• 6 large egg yolks
  • 500ml (2 cups) heavy cream
  • 100g 70% dark chocolate, chopped into small pieces

HOW TO DO IT

  1. Warm the milk, sugar and mint gently in a medium saucepan until the sugar has dissolved. Remove from heat and leave to steep at room temperature for 1 hour. Strain the mint from the milk mixture.
  2. Whisk the egg yolks in a bowl. Slowly pour the milk mixture into the whisked egg yolks, whisking constantly. Pour the egg-yolk mixture back into the saucepan. Gently heat the mixture on a medium setting, stirring continuously until the mixture thickens and coats the back of a spoon. Be careful not to overheat as the mixture will split.
  3. Prepare an ice bath using a mix of ice and water and stir the ice-cream mixture over the ice bath until cool. Refrigerate to chill, at least 4 hours but preferably overnight.
  4. Pour the cream into a separate bowl and place a strainer on top of it. Strain the chilled custard into the cream.
  5. Pour the mixture into your ice-cream maker and churn according to the manufacturer’s instructions. Once churned, stir in the chocolate and freeze. If you do not have an ice-cream machine, place the mixture in a freezer-proof container and put in the freezer. Mix every 30 minutes until frozen to prevent crystals from forming. Stir in the chocolate just before the ice cream freezes completely.

Madagascan vanilla ice cream with salted macadamia pralinehere-is-the-scoop-6

Makes 1L (4 cups) EASY 45 mins +overnight, to chill + freezing time

THE FLAVOUR COMBINATIONS

ICE CREAM

  • 500ml (2 cups) milk
  • 150g sugar
  • 1 vanilla pod, split in half lengthways
  • 6 large egg yolks
  • 500ml (2 cups) heavy cream
  • 5ml (1 tsp) vanilla extract

SALTED MACADAMIA PRALINE

  • 200g sugar
  • 5ml (1 tsp) Himalayan salt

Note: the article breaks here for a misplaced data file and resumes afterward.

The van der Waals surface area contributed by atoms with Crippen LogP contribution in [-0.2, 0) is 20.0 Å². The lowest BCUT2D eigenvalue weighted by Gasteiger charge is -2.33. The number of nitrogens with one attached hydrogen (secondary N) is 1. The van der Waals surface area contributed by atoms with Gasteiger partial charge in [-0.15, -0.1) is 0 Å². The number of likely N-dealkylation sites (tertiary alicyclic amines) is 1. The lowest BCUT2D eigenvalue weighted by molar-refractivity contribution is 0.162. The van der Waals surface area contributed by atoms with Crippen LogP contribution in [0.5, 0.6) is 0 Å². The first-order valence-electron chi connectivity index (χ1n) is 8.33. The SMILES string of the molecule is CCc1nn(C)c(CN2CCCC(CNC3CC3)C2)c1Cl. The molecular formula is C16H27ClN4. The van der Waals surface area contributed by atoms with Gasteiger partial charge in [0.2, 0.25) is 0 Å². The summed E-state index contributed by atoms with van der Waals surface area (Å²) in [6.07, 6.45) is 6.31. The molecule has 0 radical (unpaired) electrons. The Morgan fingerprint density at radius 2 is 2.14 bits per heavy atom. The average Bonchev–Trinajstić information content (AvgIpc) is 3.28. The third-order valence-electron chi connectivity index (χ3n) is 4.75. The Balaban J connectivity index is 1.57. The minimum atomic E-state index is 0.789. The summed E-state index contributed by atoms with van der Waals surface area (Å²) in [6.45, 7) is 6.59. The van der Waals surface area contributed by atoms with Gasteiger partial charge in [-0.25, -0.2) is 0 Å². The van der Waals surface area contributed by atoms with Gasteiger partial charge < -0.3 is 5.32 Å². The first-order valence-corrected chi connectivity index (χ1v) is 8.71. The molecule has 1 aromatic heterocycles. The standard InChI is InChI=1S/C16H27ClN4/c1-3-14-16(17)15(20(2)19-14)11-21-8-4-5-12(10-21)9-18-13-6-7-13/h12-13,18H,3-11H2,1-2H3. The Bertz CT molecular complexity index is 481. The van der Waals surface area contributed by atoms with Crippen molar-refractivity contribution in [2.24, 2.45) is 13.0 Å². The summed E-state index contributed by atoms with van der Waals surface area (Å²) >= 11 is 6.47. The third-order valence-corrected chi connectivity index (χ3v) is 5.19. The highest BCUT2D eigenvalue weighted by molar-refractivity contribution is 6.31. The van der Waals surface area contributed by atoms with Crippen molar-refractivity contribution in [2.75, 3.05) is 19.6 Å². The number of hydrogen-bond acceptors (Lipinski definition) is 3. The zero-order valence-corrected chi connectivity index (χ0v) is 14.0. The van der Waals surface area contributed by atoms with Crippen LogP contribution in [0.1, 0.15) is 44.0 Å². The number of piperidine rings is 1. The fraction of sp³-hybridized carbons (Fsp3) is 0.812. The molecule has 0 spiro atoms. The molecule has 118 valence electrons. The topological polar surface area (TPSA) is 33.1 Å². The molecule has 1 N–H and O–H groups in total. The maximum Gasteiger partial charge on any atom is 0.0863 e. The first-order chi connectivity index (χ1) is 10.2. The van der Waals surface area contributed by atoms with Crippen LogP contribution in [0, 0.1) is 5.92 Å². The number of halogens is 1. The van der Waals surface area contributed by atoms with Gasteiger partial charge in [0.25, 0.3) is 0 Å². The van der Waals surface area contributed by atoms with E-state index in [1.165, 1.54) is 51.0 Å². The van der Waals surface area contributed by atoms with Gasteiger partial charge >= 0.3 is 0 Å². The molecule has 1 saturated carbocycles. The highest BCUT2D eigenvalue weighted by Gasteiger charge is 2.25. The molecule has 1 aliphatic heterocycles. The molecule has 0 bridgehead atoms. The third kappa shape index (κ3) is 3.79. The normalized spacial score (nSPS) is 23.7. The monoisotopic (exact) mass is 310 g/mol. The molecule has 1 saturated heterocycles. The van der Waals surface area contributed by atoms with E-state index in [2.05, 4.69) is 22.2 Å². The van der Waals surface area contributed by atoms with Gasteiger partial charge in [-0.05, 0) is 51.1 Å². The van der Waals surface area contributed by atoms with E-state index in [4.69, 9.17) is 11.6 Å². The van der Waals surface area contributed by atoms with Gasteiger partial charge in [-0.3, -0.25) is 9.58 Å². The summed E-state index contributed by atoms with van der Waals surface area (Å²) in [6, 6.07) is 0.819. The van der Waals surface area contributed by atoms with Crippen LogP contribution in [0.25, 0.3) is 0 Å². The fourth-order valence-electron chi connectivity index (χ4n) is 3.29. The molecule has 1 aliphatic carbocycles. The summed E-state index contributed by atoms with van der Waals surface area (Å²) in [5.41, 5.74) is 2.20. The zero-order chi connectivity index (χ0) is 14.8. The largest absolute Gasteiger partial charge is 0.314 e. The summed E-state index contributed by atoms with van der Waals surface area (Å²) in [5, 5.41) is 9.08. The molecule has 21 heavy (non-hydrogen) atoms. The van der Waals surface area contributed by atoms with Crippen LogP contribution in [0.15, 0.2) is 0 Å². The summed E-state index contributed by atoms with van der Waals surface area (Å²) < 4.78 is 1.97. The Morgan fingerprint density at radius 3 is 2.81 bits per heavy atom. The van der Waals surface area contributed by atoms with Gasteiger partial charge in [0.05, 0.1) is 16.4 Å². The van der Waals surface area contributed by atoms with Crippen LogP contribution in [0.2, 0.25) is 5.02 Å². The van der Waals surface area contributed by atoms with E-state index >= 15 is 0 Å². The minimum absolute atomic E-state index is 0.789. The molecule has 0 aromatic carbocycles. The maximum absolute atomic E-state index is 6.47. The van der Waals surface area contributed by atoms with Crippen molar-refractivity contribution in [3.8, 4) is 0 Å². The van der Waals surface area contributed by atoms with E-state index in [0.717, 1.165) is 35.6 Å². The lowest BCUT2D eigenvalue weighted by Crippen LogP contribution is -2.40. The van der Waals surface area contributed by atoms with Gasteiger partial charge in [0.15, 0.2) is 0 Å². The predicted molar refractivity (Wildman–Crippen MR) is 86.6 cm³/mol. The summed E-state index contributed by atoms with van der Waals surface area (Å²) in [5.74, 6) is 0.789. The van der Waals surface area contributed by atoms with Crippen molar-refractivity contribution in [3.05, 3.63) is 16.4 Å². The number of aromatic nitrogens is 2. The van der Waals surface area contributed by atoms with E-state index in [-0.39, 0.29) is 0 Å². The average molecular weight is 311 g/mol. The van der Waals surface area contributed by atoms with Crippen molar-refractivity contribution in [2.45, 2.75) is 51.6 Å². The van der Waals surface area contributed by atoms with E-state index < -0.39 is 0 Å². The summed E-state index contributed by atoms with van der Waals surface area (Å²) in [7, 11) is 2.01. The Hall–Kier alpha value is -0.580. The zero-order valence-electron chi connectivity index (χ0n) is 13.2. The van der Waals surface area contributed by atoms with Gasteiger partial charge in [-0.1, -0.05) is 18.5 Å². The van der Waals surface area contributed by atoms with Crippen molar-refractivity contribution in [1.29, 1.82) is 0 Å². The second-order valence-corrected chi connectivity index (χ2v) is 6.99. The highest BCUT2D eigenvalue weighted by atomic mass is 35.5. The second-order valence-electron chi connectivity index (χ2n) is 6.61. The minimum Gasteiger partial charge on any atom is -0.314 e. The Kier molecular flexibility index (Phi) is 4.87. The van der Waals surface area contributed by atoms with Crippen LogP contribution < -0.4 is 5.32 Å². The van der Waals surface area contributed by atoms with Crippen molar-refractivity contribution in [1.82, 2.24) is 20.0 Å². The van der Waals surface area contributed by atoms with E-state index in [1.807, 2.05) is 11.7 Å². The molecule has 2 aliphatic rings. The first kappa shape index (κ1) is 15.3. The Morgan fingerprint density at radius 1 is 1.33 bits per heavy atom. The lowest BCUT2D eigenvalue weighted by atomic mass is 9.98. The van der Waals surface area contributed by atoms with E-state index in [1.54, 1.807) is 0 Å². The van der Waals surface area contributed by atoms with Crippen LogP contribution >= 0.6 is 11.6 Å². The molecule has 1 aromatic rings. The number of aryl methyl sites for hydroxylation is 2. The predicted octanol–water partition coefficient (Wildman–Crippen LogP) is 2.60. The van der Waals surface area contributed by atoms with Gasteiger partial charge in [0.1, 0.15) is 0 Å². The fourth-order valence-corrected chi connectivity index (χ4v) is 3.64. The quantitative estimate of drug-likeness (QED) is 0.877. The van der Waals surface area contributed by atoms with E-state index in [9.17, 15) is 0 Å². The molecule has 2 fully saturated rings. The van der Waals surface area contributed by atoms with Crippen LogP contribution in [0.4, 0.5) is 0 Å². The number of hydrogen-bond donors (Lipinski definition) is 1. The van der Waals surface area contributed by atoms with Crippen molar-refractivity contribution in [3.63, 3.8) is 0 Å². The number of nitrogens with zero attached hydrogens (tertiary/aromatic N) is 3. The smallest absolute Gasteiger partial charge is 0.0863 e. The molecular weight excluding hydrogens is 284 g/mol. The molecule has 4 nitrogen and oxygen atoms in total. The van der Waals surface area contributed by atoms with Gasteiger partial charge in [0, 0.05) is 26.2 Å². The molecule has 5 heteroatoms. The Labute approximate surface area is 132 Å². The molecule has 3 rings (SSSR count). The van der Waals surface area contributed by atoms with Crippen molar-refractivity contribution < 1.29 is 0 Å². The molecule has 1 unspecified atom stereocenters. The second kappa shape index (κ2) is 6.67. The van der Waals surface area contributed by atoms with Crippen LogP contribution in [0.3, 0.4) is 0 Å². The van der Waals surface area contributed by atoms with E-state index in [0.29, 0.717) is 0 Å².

• 150g macadamia pieces

HOW TO DO IT

  1. Warm the milk, sugar and vanilla pod (scrape out the seeds and add both seeds and the pod) gently in a medium saucepan until the sugar has dissolved. Remove from heat and leave to steep at room temperature for 30 minutes.
  2. Whisk the egg yolks in a bowl. Slowly pour the milk mixture into the egg yolks, whisking constantly. Pour the egg- yolk mixture back into the saucepan. Gently heat the mixture on a medium setting, stirring continuously until the mixture thickens and coats the back of a spoon. Be careful not to overheat as the mixture will split.
  3. Prepare an ice bath using a mix of ice and water and stir the ice-cream mixture over the ice bath until cool. Refrigerate to chill, at least 4 hours but preferably overnight, leaving the vanilla pod in the mixture to strengthen the flavour.
  4. Pour the heavy cream into a separate bowl and place a strainer on top of it. Strain the chilled custard into the cream and add the vanilla extract. When ready to churn, pour the mixture into your ice-cream maker and follow the manufacturer’s instructions. If you do not have an ice-cream machine, place the mixture in a freezer-proof container and put in the freezer. Mix every 30 minutes until frozen to prevent crystals from forming.
  5. For the praline, grease a large baking sheet.
  6. Spread the sugar in an even layer in a large saucepan. Warm over medium heat and, keeping a close eye on the pan, swirl the sugar around the pan as it starts to change colour (do not be tempted to mix the sugar). Continue swirling the sugar around the pan until all of the sugar has turned amber in colour, almost to the point of burning. Immediately add the salt and macadamias. Give the mixture 1 last good swirl around, then quickly pour onto the prepared baking sheet.
  7. When hardened, break the praline into bite-size pieces using a rolling pin.
  8. When the ice cream has churned, mix the praline through the ice cream before freezing. If you do not have an ice-cream machine, stir in the praline just before the ice cream freezes completely.

Pineapple sorbet with vanilla candied pineapple chunks

Makes 1L (4 cups) EASY 15 mins + freezing time

THE FLAVOUR COMBINATIONS

SORBET

  • 4 large pineapples, peeled and cubed
  • 200g sugar

CANDIED PINEAPPLE

  • 1 large pineapple, peeled
  • 150g sugar seeds of 1 vanilla pod

HOW TO DO IT

  1. For the sorbet, blitz together the pineapples and sugar in a blender.
  2. Add to the ice-cream machine and churn according to the manufacturer’s instructions. If you do not have an ice- cream machine, place the mixture in a freezer-proof container and put in the freezer. Mix every 30 minutes until frozen to prevent crystals from forming.
  3. For the candied pineapple, dice the pineapple and add to a small pan with the sugar and vanilla. Cook over medium heat, stirring occasionally, until the pineapple becomes shiny and most of the liquid has disappeared. The pineapple should be glossy and the sauce thick. Be careful not to overcook as it becomes tough.
  4. Leave to cool in the pan before stirring into the churned sorbet and freezing. If you do not have an ice-cream machine, stir in the pineapple just before the sorbet freezes completely.